Doctrinal Beliefs

What You Need to Know About Baptism

What You Need to Know About Baptism
IS WATER baptism essential to salvation? What about the "thief on the cross"? Was he saved without it? What is the proper form, or mode sprinkling, pouring or immersion? Should babies and children be baptized?

Suppose you were baptized by a minister you have since lost confidence in. Should you be baptized over again? Suppose you were baptized "in the name of the Father, and the Son, and the Holy Ghost [Spirit|." Should you be baptized again "in the name of Jesus" only?

Should one be baptized IMMEDIATELY, or only "after a six months' probation"? Must the ordinance
be performed by an ordained minister?
What You Need to Know About Baptism

Introduction

Are there many roads to salvation? Churches and denominations have many practices that differ greatly. Though all claim to be right, each takes a different pathway. Even their baptismal ceremonies are different. Some sprinkle or pour. Others fully immerse believers in a pool or river. Some groups baptize babies, while others do not. Still others believe there is no need for establishing a relationship with God, what comes to mind? Do you envision attending a revival meeting or following a televangelist? How about prayer meetings or church-sponsored bingo games? Perhaps your only contact with religion has been hard-sell, door-to-door evangelism or street-corner preachers.

Faced with so many varying and contradictory approaches, it isn’t surprising that many people have become cynical of religion altogether. To some, the idea that one can live forever surely must be one of those too-good-to-be-true notions. To the hard-core cynic, baptism may sound like just an empty religious term or quaint custom, and suggest- ing that it’s a necessary step for eternal life might seem preposterous. Others simply don’t know what to make of it.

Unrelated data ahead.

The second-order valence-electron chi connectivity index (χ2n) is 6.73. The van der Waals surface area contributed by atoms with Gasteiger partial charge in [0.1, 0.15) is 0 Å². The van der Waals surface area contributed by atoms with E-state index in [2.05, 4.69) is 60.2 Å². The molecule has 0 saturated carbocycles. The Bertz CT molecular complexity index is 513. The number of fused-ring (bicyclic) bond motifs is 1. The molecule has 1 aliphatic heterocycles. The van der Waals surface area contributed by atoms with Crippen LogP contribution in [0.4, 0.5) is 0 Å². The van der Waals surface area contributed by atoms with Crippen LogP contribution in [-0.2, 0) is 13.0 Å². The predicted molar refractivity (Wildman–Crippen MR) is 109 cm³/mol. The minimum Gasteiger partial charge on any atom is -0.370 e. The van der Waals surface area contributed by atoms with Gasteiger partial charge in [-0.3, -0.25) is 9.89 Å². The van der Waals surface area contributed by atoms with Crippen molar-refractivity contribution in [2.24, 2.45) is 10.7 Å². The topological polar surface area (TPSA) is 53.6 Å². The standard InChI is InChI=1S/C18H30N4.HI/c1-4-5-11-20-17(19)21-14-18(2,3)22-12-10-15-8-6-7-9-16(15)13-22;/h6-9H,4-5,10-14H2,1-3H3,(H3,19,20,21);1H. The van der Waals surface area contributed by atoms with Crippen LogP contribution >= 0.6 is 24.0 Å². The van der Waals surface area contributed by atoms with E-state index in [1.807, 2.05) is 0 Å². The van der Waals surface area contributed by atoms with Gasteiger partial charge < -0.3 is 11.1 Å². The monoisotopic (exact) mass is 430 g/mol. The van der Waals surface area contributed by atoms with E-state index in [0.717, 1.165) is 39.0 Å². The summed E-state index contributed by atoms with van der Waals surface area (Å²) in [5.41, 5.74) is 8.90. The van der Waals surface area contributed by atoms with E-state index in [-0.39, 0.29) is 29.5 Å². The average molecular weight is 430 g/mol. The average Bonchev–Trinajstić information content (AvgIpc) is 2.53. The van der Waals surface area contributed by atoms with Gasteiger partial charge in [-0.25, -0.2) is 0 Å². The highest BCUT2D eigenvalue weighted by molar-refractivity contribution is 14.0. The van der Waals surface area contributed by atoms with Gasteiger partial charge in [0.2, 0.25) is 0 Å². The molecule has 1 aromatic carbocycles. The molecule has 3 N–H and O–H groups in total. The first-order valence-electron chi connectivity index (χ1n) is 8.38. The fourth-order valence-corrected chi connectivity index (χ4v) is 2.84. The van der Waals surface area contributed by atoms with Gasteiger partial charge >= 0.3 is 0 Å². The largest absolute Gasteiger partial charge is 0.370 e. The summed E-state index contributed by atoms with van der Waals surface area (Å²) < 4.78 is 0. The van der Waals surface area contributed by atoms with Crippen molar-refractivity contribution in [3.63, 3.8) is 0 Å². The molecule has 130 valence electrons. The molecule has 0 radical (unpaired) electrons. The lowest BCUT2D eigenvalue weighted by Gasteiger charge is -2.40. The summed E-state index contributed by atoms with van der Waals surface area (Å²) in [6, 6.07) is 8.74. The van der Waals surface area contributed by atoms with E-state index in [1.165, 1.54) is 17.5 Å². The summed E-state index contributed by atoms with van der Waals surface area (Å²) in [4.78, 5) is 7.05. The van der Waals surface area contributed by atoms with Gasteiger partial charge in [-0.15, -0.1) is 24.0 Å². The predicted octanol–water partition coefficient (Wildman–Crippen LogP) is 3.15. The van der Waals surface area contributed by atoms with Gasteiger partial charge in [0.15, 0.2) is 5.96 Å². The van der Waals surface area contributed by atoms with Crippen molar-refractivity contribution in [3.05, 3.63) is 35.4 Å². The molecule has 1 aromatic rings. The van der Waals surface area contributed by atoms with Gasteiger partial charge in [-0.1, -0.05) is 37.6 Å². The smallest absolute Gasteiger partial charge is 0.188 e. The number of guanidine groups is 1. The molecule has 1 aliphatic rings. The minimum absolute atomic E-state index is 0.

But what about you? Do you know what the Bible reveals on this vital subject? Notice what Jesus Christ Himself has to say: “No one can come to Me unless the Father who sent Me draws him; and I will raise him up at the last day” (John 6:44, emphasis added throughout).  However, God wants all to repent and become His children (2 Peter 3:9; John 1:12). For this to happen, God in His great mercy begins leading us to repentance (Romans 2:4). (Acts 2:38). Then God gave those who did so His Holy Spirit, which He will also give to us if we follow these same steps, enabling us to live the new life to which He has called us.  Notice how God used the apostle Peter to instruct those He was calling. In Peter’s first recorded sermon on the Day of Pentecost, he said, “Therefore let all the house of Israel know assuredly that God has made this Jesus, whom you crucified, both Lord and Christ.” Baptism represents the most significant commitment a human being can make in this life. Though a simple ceremony, it powerfully acknowl- edges profound changes in a person’s heart and mind. It represents utter rejection of past sinful ways and embarking on a new life of fully yielding to Jesus Christ as our Lord and Savior.

God earnestly desires that we take this path. Peter tells us, “The Lord is . . . longsuffering toward us, not willing that any should perish but that all should come to repentance” (2 Peter 3:9). Accepting His offer allows us to become His children. In John 1:12 we read, “As many as received Him, to them He gave the right to become children of God.”  Those listening were “cut to the heart.” They implored Peter and the other apostles, “Men and brethren, what shall we do?”

Baptism, as explained in your Bible, is much more than a means to join a church or just a religious ceremony for infants. It represents a mature, life-changing decision, made only after careful deliberation. Jesus cautioned anyone who would follow Him to “count the cost” before committing (see Luke 14:27-33). Baptism portrays the magnitude of that commitment—and is a major step on the narrow road that leads to eternal life.

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Doctrinal Beliefs
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